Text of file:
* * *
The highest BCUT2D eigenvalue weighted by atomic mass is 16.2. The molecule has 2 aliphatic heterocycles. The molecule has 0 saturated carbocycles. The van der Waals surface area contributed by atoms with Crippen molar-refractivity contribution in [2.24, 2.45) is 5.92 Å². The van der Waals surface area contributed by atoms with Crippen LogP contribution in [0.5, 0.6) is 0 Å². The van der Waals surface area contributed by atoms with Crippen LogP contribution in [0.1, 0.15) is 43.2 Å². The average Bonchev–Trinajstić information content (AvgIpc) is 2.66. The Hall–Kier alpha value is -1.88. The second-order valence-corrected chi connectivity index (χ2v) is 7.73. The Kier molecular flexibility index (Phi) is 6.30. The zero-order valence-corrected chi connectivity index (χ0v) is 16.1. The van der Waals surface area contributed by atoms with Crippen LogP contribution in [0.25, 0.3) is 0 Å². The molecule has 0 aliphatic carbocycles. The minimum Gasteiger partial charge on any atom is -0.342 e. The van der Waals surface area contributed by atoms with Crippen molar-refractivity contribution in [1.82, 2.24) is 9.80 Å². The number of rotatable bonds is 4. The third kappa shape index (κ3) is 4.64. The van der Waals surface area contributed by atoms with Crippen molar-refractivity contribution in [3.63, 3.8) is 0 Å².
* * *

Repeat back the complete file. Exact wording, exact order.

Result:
The highest BCUT2D eigenvalue weighted by atomic mass is 16.2. The molecule has 2 aliphatic heterocycles. The molecule has 0 saturated carbocycles. The van der Waals surface area contributed by atoms with Crippen molar-refractivity contribution in [2.24, 2.45) is 5.92 Å². The van der Waals surface area contributed by atoms with Crippen LogP contribution in [0.5, 0.6) is 0 Å². The van der Waals surface area contributed by atoms with Crippen LogP contribution in [0.1, 0.15) is 43.2 Å². The average Bonchev–Trinajstić information content (AvgIpc) is 2.66. The Hall–Kier alpha value is -1.88. The second-order valence-corrected chi connectivity index (χ2v) is 7.73. The Kier molecular flexibility index (Phi) is 6.30. The zero-order valence-corrected chi connectivity index (χ0v) is 16.1. The van der Waals surface area contributed by atoms with Crippen LogP contribution in [0.25, 0.3) is 0 Å². The molecule has 0 aliphatic carbocycles. The minimum Gasteiger partial charge on any atom is -0.342 e. The van der Waals surface area contributed by atoms with Crippen molar-refractivity contribution in [1.82, 2.24) is 9.80 Å². The number of rotatable bonds is 4. The third kappa shape index (κ3) is 4.64. The van der Waals surface area contributed by atoms with Crippen molar-refractivity contribution in [3.63, 3.8) is 0 Å².